Mackay Mayor Greg Williamson said it was a very exciting day for Mackay, with the Federal Government’s $4.1 million the key to starting the $9 million project.

“We’re putting in about $5 million to kickstart this whole Waterfront project,’’ Cr Williamson said.

“We’re hoping we’ll get the tenders out by the end of this month, which means, hopefully, we’ll see early in 2022 a start on this project.

“What that means is from about the area in front of the Fish Market right back to Paxton’s becomes a huge public realm component.”

The former Don Daniels and Marias Donkey restaurant and bar building over the river will also be upgraded and made safe. A $2 million pontoon will also be built as part of the project.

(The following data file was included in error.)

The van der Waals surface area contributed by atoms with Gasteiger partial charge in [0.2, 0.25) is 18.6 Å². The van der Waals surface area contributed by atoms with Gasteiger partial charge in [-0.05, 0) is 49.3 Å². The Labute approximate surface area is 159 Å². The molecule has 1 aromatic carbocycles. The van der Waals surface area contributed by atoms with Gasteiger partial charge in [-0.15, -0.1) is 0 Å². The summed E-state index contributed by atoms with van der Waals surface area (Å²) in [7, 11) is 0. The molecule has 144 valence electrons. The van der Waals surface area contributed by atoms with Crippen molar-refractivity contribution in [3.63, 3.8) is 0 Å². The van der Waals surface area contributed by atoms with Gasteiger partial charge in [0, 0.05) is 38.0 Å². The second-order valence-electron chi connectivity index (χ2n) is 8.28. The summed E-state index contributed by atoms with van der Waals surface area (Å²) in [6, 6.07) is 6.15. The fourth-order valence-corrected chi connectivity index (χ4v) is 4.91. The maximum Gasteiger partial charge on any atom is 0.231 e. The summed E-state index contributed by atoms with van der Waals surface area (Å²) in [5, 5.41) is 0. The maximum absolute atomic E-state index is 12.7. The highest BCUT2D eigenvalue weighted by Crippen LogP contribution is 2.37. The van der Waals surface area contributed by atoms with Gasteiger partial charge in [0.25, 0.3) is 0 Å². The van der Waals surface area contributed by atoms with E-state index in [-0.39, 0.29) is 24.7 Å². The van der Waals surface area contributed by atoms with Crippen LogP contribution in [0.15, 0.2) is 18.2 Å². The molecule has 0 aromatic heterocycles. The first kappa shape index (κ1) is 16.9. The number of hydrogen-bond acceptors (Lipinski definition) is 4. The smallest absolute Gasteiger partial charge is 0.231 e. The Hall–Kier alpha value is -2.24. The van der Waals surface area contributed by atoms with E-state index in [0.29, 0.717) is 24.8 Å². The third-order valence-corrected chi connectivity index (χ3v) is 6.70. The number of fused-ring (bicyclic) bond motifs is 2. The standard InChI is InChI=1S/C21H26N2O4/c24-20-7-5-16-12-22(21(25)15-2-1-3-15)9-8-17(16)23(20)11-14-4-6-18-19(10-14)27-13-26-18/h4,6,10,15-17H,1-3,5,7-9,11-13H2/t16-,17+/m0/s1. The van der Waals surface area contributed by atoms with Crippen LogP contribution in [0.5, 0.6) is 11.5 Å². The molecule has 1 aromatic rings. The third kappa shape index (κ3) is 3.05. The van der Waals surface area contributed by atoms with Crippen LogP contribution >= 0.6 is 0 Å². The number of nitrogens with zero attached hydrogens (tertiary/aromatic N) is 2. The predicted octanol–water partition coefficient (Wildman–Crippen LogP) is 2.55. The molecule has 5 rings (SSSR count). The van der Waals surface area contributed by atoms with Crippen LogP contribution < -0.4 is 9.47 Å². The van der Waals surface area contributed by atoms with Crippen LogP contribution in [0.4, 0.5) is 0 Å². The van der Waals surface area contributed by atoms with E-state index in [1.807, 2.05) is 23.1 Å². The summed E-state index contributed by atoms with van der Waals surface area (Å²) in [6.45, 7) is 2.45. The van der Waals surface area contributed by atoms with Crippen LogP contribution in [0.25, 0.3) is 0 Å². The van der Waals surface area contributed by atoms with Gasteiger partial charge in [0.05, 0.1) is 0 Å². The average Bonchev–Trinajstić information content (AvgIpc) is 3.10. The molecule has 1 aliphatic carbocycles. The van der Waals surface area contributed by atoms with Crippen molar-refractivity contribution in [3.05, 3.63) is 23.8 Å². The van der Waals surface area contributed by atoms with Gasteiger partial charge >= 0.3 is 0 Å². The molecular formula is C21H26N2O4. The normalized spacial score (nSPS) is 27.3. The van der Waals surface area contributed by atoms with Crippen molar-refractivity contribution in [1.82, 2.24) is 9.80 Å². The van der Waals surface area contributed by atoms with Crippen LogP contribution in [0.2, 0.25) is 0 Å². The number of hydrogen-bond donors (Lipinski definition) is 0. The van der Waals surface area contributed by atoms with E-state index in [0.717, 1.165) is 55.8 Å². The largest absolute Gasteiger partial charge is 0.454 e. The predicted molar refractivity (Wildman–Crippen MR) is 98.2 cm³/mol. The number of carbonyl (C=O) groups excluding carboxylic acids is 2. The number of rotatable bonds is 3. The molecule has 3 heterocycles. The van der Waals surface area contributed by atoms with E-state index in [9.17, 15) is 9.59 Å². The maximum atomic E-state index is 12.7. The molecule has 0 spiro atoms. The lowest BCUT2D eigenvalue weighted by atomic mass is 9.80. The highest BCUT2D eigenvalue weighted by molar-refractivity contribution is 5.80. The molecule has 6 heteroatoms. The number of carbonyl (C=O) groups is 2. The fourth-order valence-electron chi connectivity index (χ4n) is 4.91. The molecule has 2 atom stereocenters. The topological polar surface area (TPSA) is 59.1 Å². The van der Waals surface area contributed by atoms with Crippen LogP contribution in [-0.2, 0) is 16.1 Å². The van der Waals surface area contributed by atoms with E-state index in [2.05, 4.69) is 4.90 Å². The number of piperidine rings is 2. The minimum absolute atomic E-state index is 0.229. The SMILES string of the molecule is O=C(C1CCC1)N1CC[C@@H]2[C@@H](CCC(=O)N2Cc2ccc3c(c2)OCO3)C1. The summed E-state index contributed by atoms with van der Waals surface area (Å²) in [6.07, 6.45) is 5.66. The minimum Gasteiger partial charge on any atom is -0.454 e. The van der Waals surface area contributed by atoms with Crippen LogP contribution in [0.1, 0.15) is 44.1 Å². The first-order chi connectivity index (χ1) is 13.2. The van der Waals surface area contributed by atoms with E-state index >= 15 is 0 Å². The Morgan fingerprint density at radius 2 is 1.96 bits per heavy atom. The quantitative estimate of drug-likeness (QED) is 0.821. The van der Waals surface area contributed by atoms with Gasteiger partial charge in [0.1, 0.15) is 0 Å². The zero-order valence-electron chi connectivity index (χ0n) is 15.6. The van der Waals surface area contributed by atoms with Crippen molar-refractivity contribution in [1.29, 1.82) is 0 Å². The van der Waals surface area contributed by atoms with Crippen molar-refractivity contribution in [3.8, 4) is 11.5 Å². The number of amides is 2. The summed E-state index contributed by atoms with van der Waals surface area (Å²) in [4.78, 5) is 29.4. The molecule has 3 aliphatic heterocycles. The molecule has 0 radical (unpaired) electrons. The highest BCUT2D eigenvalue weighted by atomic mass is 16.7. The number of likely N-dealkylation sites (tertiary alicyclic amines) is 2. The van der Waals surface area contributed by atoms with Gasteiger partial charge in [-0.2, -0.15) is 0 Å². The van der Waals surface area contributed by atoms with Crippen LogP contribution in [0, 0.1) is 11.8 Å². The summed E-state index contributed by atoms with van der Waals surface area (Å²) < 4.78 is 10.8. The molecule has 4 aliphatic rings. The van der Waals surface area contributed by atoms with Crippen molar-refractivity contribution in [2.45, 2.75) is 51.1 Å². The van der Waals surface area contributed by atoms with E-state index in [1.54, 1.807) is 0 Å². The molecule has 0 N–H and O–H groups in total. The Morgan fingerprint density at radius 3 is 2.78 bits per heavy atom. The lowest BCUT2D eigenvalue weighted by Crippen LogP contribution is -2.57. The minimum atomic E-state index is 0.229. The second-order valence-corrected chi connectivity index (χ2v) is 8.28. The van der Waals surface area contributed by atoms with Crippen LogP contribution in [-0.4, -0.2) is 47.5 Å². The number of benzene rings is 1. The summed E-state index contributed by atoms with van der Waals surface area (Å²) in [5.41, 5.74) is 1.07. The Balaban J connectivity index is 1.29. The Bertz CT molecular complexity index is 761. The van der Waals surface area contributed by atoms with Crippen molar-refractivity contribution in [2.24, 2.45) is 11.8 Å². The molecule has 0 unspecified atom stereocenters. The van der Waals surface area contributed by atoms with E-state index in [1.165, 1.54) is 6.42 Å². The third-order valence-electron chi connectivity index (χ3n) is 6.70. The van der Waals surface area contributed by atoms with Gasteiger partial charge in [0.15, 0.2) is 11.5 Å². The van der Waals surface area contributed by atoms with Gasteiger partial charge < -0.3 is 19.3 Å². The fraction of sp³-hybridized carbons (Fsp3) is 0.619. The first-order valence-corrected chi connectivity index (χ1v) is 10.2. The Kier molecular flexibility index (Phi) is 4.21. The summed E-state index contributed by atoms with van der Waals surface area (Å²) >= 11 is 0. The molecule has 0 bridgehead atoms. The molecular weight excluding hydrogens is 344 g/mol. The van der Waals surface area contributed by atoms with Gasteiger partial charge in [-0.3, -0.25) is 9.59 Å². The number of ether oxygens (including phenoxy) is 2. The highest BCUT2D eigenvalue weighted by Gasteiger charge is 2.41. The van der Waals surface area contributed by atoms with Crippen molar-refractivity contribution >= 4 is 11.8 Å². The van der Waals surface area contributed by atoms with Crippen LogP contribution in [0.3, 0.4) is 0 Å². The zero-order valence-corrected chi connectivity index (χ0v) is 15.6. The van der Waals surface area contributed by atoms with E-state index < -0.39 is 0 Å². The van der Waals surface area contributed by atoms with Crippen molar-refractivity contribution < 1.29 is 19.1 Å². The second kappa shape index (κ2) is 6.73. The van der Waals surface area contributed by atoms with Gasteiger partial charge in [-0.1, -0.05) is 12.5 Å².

“We are now delivering on what we’ve been saying for years – we need to celebrate this fantastic river we’ve got,’’ Cr Williamson said. “It’s  great for our community and great for tourism.’’


Image: Federal Member for Dawson George Christensen with Mackay Mayor Greg Williamson at the Pioneer River.


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Hydrogen Utility has moved its H2-Hub Gladstone green hydrogen and ammonia project a step closer with the signing of a letter of intent with Gladstone Ports Corporation.

Hydrogen Utility (H2U) founder and chief executive officer Dr Attilio Pigneri said the Port of Gladstone was in an ideal location for green ammonia exports and would create an exciting hub in the global transition to decarbonised shipping fuels.

“We see great potential in this project driving the global transition to a new internationally tradeable, decarbonised energy,” Dr Pigneri said.

The proposed $1.6 billion H2-Hub is set to be Queensland’s first, export-oriented green hydrogen and ammonia manufacturing facility, using 100 per cent renewable energy from solar and wind developments.